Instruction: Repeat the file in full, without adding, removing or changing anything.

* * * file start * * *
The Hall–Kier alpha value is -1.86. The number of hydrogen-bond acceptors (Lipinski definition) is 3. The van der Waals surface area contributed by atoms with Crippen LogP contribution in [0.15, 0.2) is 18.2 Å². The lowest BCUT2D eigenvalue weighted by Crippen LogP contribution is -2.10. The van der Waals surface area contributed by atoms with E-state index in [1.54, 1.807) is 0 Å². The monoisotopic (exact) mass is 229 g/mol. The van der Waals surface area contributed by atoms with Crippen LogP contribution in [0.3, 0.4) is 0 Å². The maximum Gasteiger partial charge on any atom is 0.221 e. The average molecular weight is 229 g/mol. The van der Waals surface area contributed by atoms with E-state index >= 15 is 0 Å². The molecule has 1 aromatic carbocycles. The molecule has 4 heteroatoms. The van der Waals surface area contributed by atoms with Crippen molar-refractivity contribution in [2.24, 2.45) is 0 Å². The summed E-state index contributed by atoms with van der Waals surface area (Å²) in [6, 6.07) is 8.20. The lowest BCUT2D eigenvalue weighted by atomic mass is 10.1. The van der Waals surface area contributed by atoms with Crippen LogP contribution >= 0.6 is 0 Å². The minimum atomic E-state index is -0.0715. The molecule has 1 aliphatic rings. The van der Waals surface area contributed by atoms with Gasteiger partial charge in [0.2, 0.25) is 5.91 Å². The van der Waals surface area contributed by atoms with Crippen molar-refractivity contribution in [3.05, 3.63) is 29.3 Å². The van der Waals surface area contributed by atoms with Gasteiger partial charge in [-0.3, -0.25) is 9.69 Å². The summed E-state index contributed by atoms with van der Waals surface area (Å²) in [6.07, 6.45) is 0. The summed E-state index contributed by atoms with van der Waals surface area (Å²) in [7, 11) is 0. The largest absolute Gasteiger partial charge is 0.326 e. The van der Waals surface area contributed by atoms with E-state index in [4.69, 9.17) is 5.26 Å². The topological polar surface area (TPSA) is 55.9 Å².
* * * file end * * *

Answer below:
The Hall–Kier alpha value is -1.86. The number of hydrogen-bond acceptors (Lipinski definition) is 3. The van der Waals surface area contributed by atoms with Crippen LogP contribution in [0.15, 0.2) is 18.2 Å². The lowest BCUT2D eigenvalue weighted by Crippen LogP contribution is -2.10. The van der Waals surface area contributed by atoms with E-state index in [1.54, 1.807) is 0 Å². The monoisotopic (exact) mass is 229 g/mol. The van der Waals surface area contributed by atoms with Crippen LogP contribution in [0.3, 0.4) is 0 Å². The maximum Gasteiger partial charge on any atom is 0.221 e. The average molecular weight is 229 g/mol. The van der Waals surface area contributed by atoms with E-state index >= 15 is 0 Å². The molecule has 1 aromatic carbocycles. The molecule has 4 heteroatoms. The van der Waals surface area contributed by atoms with Crippen molar-refractivity contribution in [2.24, 2.45) is 0 Å². The summed E-state index contributed by atoms with van der Waals surface area (Å²) in [6, 6.07) is 8.20. The lowest BCUT2D eigenvalue weighted by atomic mass is 10.1. The van der Waals surface area contributed by atoms with Crippen LogP contribution >= 0.6 is 0 Å². The minimum atomic E-state index is -0.0715. The molecule has 1 aliphatic rings. The van der Waals surface area contributed by atoms with Gasteiger partial charge in [0.2, 0.25) is 5.91 Å². The van der Waals surface area contributed by atoms with Crippen molar-refractivity contribution in [3.05, 3.63) is 29.3 Å². The van der Waals surface area contributed by atoms with Gasteiger partial charge in [-0.3, -0.25) is 9.69 Å². The summed E-state index contributed by atoms with van der Waals surface area (Å²) in [6.07, 6.45) is 0. The summed E-state index contributed by atoms with van der Waals surface area (Å²) in [7, 11) is 0. The largest absolute Gasteiger partial charge is 0.326 e. The van der Waals surface area contributed by atoms with E-state index in [4.69, 9.17) is 5.26 Å². The topological polar surface area (TPSA) is 55.9 Å².